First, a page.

It's a midsize premium car that is indeed very business-like; one that would look naturally at home in the car park of a CBD corporate tower. But the more you look at it the more you'll realize it doesn't look like a big lumbering hulk like your grandpa's car from back in the day. You know, the kind that had all kinds of wood inside and probably had a well-used 12-volt cigarette lighter. The obvious cue is the M Sport badge. That is why it has the sportier wheels, sportier front aero bumper, the chrome minimum diet, and so on and so forth. Sporty is everywhere, but essentially the 5 Series is the same.
That's not a complaint because BMW always nails the proportions of their core models. Observe the 5 Series whilst it's sitting still. No, don't look at the paint finish or how the light strikes it; this is a Bimmer, not a Lexus. Instead, look at how the car sits and how it seems to be hugging the road. Look at the width of the tires, the way the vehicle has a silhouette that seems more like a fastback, and then that long hood. It's ready to go.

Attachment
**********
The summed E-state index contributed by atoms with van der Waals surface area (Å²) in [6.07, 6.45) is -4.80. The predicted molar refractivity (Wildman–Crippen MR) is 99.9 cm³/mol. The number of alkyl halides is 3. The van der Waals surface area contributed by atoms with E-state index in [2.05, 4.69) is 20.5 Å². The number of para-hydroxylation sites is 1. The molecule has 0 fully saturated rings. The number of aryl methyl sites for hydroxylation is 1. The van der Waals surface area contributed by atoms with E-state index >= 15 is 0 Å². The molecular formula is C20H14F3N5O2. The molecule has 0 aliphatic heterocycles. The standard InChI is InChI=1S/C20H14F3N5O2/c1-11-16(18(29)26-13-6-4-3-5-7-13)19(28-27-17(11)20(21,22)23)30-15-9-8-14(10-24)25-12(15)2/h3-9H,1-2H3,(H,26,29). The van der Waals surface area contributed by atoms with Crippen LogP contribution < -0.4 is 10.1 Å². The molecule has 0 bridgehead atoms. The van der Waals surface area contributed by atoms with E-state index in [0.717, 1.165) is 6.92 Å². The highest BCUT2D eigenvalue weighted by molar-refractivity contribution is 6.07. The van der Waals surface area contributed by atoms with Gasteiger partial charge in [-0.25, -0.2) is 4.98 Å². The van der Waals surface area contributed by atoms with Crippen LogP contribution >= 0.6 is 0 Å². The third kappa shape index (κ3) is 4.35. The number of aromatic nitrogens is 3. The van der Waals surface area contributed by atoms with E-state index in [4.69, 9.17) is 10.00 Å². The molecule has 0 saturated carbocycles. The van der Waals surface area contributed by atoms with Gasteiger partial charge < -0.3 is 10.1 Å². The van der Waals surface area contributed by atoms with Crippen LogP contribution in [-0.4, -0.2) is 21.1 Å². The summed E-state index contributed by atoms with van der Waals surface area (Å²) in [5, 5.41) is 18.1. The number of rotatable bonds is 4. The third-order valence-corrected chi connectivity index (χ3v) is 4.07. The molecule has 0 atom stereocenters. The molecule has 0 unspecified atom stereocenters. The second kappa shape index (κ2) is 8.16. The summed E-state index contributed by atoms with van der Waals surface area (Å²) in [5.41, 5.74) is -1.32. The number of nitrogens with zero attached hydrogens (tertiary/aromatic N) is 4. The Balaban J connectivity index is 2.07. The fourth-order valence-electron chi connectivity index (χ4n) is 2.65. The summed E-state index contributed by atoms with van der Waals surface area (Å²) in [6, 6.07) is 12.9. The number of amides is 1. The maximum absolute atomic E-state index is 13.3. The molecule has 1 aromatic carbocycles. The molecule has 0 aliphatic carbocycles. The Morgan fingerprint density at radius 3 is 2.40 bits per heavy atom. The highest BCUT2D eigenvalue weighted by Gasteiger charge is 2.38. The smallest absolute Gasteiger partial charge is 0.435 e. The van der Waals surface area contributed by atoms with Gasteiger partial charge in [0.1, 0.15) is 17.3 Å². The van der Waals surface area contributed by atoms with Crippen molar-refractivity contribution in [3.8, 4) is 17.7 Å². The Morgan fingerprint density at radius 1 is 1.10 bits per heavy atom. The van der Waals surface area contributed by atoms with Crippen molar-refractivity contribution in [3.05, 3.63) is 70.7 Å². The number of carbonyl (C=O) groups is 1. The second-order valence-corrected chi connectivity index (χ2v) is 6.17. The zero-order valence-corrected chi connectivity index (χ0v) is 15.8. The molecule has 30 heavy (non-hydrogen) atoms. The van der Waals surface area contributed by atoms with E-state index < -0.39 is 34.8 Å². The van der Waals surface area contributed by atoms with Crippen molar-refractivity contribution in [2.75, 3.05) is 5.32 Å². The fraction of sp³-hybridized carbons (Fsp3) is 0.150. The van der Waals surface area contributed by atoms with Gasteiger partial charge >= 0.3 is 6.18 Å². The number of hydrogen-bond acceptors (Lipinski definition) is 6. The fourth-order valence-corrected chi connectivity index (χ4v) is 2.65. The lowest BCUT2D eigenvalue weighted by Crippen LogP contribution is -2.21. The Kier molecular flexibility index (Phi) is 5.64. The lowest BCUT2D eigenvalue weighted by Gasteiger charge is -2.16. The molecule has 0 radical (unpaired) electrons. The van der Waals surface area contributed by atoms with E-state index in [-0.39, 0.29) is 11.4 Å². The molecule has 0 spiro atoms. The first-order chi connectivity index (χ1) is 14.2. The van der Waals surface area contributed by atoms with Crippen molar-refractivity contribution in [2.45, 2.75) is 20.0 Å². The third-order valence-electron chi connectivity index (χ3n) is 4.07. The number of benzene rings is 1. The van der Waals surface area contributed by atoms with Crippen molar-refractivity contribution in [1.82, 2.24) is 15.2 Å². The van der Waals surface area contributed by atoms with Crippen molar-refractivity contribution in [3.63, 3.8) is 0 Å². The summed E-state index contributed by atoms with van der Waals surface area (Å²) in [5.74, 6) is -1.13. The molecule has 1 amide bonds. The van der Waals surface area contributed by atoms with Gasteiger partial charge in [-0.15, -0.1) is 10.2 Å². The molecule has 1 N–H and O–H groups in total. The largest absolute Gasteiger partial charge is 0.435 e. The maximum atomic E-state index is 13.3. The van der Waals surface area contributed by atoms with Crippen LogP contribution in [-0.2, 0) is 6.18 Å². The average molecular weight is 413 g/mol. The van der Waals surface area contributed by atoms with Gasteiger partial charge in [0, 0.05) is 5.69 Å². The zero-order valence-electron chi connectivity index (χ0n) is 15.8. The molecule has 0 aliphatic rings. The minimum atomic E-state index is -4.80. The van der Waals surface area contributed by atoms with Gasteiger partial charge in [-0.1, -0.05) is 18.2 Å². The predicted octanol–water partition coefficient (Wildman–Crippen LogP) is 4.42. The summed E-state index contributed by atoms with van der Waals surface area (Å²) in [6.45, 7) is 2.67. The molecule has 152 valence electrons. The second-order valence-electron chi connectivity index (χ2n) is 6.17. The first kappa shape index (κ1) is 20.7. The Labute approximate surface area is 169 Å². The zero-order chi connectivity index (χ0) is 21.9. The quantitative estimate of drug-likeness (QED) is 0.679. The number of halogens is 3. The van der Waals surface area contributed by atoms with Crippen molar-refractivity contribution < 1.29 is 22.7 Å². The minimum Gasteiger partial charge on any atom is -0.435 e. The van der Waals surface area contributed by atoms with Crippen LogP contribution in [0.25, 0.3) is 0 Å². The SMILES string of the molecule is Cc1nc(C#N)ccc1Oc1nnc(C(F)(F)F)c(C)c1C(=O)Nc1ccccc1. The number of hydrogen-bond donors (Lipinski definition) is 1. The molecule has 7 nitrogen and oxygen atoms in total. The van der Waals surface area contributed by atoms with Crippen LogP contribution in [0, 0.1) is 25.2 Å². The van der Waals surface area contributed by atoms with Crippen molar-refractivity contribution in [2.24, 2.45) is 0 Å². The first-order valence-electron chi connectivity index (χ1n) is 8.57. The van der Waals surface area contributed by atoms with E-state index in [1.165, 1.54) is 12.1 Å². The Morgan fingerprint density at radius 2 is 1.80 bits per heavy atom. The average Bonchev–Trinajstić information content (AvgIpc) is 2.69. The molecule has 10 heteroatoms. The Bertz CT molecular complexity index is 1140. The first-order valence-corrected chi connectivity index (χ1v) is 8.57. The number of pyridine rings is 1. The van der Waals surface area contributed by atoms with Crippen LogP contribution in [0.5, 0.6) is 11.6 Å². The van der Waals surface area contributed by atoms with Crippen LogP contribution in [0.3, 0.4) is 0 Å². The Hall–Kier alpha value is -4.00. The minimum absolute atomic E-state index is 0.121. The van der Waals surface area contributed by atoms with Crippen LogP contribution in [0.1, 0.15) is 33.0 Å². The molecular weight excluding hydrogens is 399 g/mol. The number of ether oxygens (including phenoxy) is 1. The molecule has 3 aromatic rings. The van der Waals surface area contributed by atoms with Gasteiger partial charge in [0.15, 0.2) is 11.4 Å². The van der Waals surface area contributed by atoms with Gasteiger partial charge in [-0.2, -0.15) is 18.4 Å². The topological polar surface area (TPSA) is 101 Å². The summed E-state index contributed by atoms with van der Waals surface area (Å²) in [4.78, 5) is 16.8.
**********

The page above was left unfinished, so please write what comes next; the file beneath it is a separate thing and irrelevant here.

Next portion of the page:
Then pop the hood, and you'll spot an engine neatly cradled in the compartment. I mean really, it looks like the engine bay grew around the engine judging by how surrounded it looks with those braces for enhanced rigidity. And it's not a big engine even though in the past a 530i would generally mean a naturally aspirated 3.0L straight-six that loved to sing at high revs. Today the 530i is a 2.0L four-banger.
Sounds meh, doesn't it? This 530i may come with two fewer cylinders but it has a secret weapon: a turbo system. That's why even though it's smaller, it's producing comparable power: the older generation 530i had upwards of 268 horses, but this one has 252. Where it does have the advantage is torque, as this new model surpasses the previous generation with 350 Newton meters.